Two more contestants were voted off NBC’s vocal competition reality show The Voice last night, leaving rookie coach Usher with only one contestant left on his team—the fourth season’s surprise favorite, Michelle Chamuel.
Thank you guys so much for voting and keeping me here to sing more for you! You are the stars.
— Michelle Chamuel (@MichelleChamuel) May 22, 2013
Only eight contestants remain, each vying for the grand prize, a recording contract with Universal Music Group (and more screen time with celebrity coaches Adam Levine, Blake Shelton, Usher, and Shakira). But 26-year-old Chamuel, from Amherst, MA, has unexpectedly stolen the show. The diminutive and talented singer has a quiet charisma which is offset by what can only be called humility, unusual in a rock star.
She’s also queer and Jewish, though she won’t let that define her—a difficult feat on reality television. I don’t think of myself as “a lesbian musician” or a “Jewish artist,” she said in an interview with After Ellen. “It’s not one and alone. I think of myself as a musician.” (She also revealed she only shaves one of her legs, which is pretty awesome.)
“I think I represent nerdy people,” Chamuel said with a disarming smile in the opening episode. “People misunderstand me sometimes. As an introvert, people take me to be aloof. Someone says hello to me, and it’s terrifying. Like, should I tell them I just had the best day ever? And then they’re like, what is wrong with this person?”
Despite her introversion, Chamuel seems to have run away with America’s heart. Throughout every round she’s been saved by viewers, who call in or text message votes for their favorite contestant. From her first appearance, she had the judges eating out of the palm of her hand. For her blind audition (the judges can’t see the performer, they only hear her voice), she appeared on stage in a black and grey striped shirt under a red cardigan and sang Katy Perry’s “I Kissed a Girl.”
Adam Levine pushed his buzzer for her after she had sung only two phrases of the song. Shakira followed suit soon after. Usher’s hand lingered over his buzzer—will he press it? won’t he?—until finally, with a smile that looked almost like defeat, pressed it just seconds before the music stopped.
With three judges at her disposal, the choice was now Chamuel’s. The celebrities began to fight for her vote.
“There’s a rock chick inside of me,” Shakira tried, “and I see the rock chick inside of you.”
“There’s a rock chick inside of me, too,” Adam Levine said. “You look so pure, yet when you sing, it’s like, you’re gonna stop the earth. I love you!”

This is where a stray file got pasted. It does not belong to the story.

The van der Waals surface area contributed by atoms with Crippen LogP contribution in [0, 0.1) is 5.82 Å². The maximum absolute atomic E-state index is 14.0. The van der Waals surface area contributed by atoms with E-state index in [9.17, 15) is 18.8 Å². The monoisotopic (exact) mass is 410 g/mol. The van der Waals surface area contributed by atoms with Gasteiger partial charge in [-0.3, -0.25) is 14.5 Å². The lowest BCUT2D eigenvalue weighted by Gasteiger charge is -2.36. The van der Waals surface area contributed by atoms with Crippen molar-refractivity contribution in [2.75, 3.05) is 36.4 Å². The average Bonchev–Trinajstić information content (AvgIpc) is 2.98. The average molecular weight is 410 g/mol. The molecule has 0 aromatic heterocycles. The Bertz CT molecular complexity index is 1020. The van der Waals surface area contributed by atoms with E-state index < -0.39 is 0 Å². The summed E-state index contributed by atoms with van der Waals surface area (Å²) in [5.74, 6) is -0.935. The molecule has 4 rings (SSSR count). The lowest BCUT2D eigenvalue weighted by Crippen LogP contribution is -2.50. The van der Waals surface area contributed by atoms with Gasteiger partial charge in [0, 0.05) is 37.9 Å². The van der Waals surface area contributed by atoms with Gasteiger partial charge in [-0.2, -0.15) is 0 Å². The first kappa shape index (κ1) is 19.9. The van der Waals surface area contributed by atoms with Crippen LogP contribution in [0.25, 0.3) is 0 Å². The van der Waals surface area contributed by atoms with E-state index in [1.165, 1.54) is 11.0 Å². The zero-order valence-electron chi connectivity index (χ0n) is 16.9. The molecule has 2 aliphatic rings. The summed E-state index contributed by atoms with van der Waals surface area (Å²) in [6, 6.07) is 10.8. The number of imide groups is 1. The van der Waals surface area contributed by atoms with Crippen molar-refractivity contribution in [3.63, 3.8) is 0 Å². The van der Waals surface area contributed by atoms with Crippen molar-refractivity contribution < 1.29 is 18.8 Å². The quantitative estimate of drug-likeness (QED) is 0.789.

“I love you too!” Shakira threw in, not to be outdone.
Usher was less enthusiastic. “You impressed me,” he said simply. “It’s your first time, it’s my first time. We could go far.”
And yet, despite the faintness of his praise, it was Usher that Chamuel chose to be her coach. She selected the one coach who turned around at the last second, the one coach who didn’t say he loved her.
The show has impressively wide-ranging appeal, garnering 13 million viewers mid-season (all the more significant considering rival American Idol’s subpar finale ratings). This success, as far as this viewer is concerned, stems from the show’s unique set-up, powerfully evocative of family life. Think about it: you have a bunch of authority figures, beloved and all-knowing, with both the power to judge and the power to teach. Then you have your group of youthful hopefuls, wanting the world and more, desiring first and foremost the love of these superstars—and then, no doubt, to ultimately supersede them.
But here’s the kicker: instead of having a gaggle of siblings competing for the love of two parents, four parent-figures compete for the love of a group of artists (in the first slew of episodes, anyhow). There’s even a section of the show devoted to “stealing”—should a judge reject an artist, the other judges can swoop in and rescue the artist, bringing him or her over to their family—I mean, team. There’s something deeply compelling and rather perverse about it. Perhaps this is what might lead an artist to change her plans last minute, from selecting the coach she had planned on choosing (Chamuel initially said she probably would choose Adam if he hit his buzzer for her) to selecting the only one who wouldn’t tell her he loved her.
Chamuel ends each song with an utterly heartbreaking look at Coach Usher, but her humble charm has all the coaches rooting for her. “You take the competition right out of this for us,” Adam said Monday night after her performance, a rendition of Pink’s “Just Give Me a Reason”, in which Chamuel wore slacks, a jacket, and her trademark black plastic glasses. “We’re all just beaming with pride over how much success you’ve had,” he said.
And Usher, for his part, stood up to cheer during the performance, and after she was done, said, “There’s nothing on that stage but you.”